Eastern and Central Ohio are known for good deer hunting.
That's bad news for drivers.
Deer crashes peak in October, November and December, so the time has arrived to be extra cautious.
The Ohio State Highway Patrol last year investigated 108 deer crashes in which six people were injured. The number dropped from 142 a year before.
The deer herd population in Ohio is estimated at more than 700,000. Just 20 years ago the number of deer in Ohio totaled about 150,000. There were nearly 219,000 deer harvested during last year's hunting season, 9,400 of which were in Jefferson and Harrison counties. In fact, one out of every five deer killed during last year's statewide hunting season was in the Interstate 70, U.S. Route 22 and U.S. Route 250 corridors.
West Virginia drivers rank near the top in states for motorists most likely to be involved in a deer crash.
Deer are beginning to get active with the approaching mating season and will be foraging for food for the winter months. Drivers need to be alert for deer, especially at dawn and after sunset, the highest risk times for deer-vehicle collisions.
Drive with extreme caution when traveling through deer-crossing zones, in areas known to have a large deer population and in areas where roads divide agricultural fields from wooded areas. Deer at this time of the year seldom run alone. Seeing one deer most likely means there are others nearby. If a deer crosses the road in front of your vehicle, chances are another will try to follow.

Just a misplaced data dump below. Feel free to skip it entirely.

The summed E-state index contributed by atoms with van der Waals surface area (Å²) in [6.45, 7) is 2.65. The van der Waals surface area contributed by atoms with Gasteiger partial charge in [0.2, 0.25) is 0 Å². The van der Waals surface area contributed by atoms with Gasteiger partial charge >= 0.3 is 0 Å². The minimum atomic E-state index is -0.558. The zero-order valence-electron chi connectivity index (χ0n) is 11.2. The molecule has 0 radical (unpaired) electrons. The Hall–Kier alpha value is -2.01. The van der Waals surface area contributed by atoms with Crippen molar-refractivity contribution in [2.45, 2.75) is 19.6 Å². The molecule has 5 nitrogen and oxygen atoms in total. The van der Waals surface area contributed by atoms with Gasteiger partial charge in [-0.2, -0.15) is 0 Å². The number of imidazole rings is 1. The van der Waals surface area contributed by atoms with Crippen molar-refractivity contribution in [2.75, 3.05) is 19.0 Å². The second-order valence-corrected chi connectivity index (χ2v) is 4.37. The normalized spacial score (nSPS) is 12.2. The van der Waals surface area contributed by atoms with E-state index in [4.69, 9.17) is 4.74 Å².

When driving at night, use high-beam headlights when there is no oncoming traffic. High beams will better illuminate the eyes of deer standing on or near the roadway.
If a deer is seen on or near the road, slow down and blow your horn with one long blast to try to scare the deer away. Don't swerve your vehicle to avoid striking a deer.
It is actually better to hit the deer while maintaining full control of the vehicle than attempting to swerve out of the way. The Ohio State Highway Patrol notes more people are injured in accidents because the driver tried to avoid the deer and ended up hitting another vehicle or going off the road into a ditch or a tree.
If you are involved in a deer crash, pull off to the side of the road and call the highway patrol or local police. Don't approach the deer if it is still in the road.
The average deer crash costs about $3,000 for repairs to a vehicle, according to the insurance industry.
Be alert during deer season.